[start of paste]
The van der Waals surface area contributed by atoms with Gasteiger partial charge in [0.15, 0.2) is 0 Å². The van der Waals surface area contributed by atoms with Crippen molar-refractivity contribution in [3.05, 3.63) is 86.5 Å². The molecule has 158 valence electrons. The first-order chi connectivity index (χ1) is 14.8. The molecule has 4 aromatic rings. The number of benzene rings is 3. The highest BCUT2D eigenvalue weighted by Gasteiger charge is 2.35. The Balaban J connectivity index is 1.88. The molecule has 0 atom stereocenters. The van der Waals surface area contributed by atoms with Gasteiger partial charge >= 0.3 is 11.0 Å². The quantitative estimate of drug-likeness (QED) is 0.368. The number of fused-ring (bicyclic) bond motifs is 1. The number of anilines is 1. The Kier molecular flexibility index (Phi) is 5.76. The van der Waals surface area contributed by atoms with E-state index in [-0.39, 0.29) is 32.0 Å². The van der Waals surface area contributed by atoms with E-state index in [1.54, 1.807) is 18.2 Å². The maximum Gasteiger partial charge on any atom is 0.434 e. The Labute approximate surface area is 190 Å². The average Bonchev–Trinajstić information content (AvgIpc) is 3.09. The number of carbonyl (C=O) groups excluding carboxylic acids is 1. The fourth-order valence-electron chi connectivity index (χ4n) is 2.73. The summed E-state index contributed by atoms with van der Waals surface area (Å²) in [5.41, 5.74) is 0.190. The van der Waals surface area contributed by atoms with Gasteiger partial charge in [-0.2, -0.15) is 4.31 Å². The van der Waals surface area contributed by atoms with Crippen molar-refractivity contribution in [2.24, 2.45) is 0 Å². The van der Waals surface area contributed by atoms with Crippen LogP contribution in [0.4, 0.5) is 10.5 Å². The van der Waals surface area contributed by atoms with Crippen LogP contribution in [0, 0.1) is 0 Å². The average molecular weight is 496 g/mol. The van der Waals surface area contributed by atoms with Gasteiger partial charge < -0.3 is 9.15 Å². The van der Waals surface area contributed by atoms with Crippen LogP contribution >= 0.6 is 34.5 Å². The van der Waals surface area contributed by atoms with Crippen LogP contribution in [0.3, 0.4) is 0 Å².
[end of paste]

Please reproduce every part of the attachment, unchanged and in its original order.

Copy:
The van der Waals surface area contributed by atoms with Gasteiger partial charge in [0.15, 0.2) is 0 Å². The van der Waals surface area contributed by atoms with Crippen molar-refractivity contribution in [3.05, 3.63) is 86.5 Å². The molecule has 158 valence electrons. The first-order chi connectivity index (χ1) is 14.8. The molecule has 4 aromatic rings. The number of benzene rings is 3. The highest BCUT2D eigenvalue weighted by Gasteiger charge is 2.35. The Balaban J connectivity index is 1.88. The molecule has 0 atom stereocenters. The van der Waals surface area contributed by atoms with Gasteiger partial charge >= 0.3 is 11.0 Å². The quantitative estimate of drug-likeness (QED) is 0.368. The number of fused-ring (bicyclic) bond motifs is 1. The number of anilines is 1. The Kier molecular flexibility index (Phi) is 5.76. The van der Waals surface area contributed by atoms with E-state index in [-0.39, 0.29) is 32.0 Å². The van der Waals surface area contributed by atoms with E-state index in [1.54, 1.807) is 18.2 Å². The maximum Gasteiger partial charge on any atom is 0.434 e. The Labute approximate surface area is 190 Å². The average Bonchev–Trinajstić information content (AvgIpc) is 3.09. The number of carbonyl (C=O) groups excluding carboxylic acids is 1. The fourth-order valence-electron chi connectivity index (χ4n) is 2.73. The summed E-state index contributed by atoms with van der Waals surface area (Å²) in [5.41, 5.74) is 0.190. The van der Waals surface area contributed by atoms with Gasteiger partial charge in [-0.2, -0.15) is 4.31 Å². The van der Waals surface area contributed by atoms with Crippen molar-refractivity contribution in [2.24, 2.45) is 0 Å². The van der Waals surface area contributed by atoms with Crippen LogP contribution in [0.4, 0.5) is 10.5 Å². The van der Waals surface area contributed by atoms with Crippen LogP contribution in [0, 0.1) is 0 Å². The average molecular weight is 496 g/mol. The van der Waals surface area contributed by atoms with Gasteiger partial charge < -0.3 is 9.15 Å². The van der Waals surface area contributed by atoms with Crippen LogP contribution >= 0.6 is 34.5 Å². The van der Waals surface area contributed by atoms with Crippen LogP contribution in [0.3, 0.4) is 0 Å².